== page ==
'Gazetteer of the Persian Gulf. Vol I. Historical. Part IA & IB. J G Lorimer. 1915'  (498/1782)
The record is made up of 2 volumes (1624 pages). It was created in 1915. It was written in English. The original is part of the British Library: India Office The department of the British Government to which the Government of India reported between 1858 and 1947. The successor to the Court of Directors. Records and Private Papers.
This transcription is created automatically. It may contain errors.
no intention of doing them justice. Ultimately, on the 25th February
1905, the Shaikh was presented with|an ultimatum, made effective by the
presence of three British vessels of war, which required him to arrange
for the infliction of certain punishments, the payment of certain compen-
sation, and, among other matters, the surrender of J Ali, for deportation by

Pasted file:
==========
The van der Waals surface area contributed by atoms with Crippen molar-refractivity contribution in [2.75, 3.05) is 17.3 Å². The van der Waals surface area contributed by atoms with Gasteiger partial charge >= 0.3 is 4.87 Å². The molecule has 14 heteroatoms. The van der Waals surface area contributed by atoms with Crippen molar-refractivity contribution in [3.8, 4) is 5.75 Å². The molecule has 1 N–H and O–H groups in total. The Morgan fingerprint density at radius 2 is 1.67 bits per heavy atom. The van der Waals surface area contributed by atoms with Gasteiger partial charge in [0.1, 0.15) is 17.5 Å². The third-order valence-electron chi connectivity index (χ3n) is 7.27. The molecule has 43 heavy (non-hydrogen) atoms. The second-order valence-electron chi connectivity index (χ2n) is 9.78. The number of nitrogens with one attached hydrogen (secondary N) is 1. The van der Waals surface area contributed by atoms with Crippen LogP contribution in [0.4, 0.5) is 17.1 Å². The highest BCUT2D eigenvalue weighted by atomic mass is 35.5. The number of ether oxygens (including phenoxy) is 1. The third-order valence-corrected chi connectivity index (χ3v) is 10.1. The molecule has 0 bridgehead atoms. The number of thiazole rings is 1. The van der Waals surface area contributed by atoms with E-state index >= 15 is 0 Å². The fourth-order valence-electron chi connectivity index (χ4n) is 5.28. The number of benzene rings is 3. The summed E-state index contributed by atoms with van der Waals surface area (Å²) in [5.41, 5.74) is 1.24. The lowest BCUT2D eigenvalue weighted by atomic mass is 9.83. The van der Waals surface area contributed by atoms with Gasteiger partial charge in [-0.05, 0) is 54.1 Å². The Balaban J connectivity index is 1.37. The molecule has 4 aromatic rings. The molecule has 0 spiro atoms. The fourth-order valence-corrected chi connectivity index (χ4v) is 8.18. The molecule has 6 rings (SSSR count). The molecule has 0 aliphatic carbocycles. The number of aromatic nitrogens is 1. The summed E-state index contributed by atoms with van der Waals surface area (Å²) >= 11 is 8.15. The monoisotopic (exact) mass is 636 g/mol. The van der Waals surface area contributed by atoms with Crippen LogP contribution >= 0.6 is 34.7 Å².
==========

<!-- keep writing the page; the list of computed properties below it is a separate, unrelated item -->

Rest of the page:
ihe British authorities. The Shaikh complied on the following day with
most of the conditions ; but J Ali, whether with or without the Shaikh's
connivance, had escaped to the mainland and was consequently not
suirendered, Ihe submission made by the Shaikh being regarded as
sufficient, however, the incident was declared closed and official relations
ictmned to a normal footing. A few months later 'Ali voluntarilv came
in and was removed to Bombay for a term of years.
After this crisis the relations of the Shaikh with the British Govern
ment, though his internal administration remained in many respects un
satisfactory, were very much better than .they had been; and trade expand
ed m an extraordinary manner, attaining in 1905-06 the unheard of value
of £3,000,000 sterling.
An Assistant Political Agent A mid-ranking political representative (equivalent to a Consul) from the diplomatic corps of the Government of India or one of its subordinate provincial governments, in charge of a Political Agency. , a European officer, was appointed to